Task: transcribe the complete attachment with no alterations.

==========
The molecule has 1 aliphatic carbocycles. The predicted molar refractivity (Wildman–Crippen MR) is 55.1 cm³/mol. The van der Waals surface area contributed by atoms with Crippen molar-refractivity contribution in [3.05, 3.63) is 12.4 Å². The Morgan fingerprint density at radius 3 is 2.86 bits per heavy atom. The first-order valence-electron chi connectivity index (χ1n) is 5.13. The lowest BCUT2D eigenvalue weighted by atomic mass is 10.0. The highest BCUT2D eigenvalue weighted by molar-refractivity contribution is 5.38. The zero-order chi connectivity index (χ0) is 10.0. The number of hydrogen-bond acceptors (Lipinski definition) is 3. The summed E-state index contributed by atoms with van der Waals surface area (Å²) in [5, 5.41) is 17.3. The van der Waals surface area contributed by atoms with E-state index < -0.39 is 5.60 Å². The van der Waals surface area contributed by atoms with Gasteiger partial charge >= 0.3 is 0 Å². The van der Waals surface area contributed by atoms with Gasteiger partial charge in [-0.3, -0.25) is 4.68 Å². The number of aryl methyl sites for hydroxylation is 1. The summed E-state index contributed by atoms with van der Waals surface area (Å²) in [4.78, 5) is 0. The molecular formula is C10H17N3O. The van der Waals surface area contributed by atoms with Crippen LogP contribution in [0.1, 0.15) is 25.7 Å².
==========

The molecule has 1 aliphatic carbocycles. The predicted molar refractivity (Wildman–Crippen MR) is 55.1 cm³/mol. The van der Waals surface area contributed by atoms with Crippen molar-refractivity contribution in [3.05, 3.63) is 12.4 Å². The Morgan fingerprint density at radius 3 is 2.86 bits per heavy atom. The first-order valence-electron chi connectivity index (χ1n) is 5.13. The lowest BCUT2D eigenvalue weighted by atomic mass is 10.0. The highest BCUT2D eigenvalue weighted by molar-refractivity contribution is 5.38. The zero-order chi connectivity index (χ0) is 10.0. The number of hydrogen-bond acceptors (Lipinski definition) is 3. The summed E-state index contributed by atoms with van der Waals surface area (Å²) in [5, 5.41) is 17.3. The van der Waals surface area contributed by atoms with E-state index < -0.39 is 5.60 Å². The van der Waals surface area contributed by atoms with Gasteiger partial charge >= 0.3 is 0 Å². The van der Waals surface area contributed by atoms with Gasteiger partial charge in [-0.3, -0.25) is 4.68 Å². The number of aryl methyl sites for hydroxylation is 1. The summed E-state index contributed by atoms with van der Waals surface area (Å²) in [4.78, 5) is 0. The molecular formula is C10H17N3O. The van der Waals surface area contributed by atoms with Crippen LogP contribution in [0.1, 0.15) is 25.7 Å².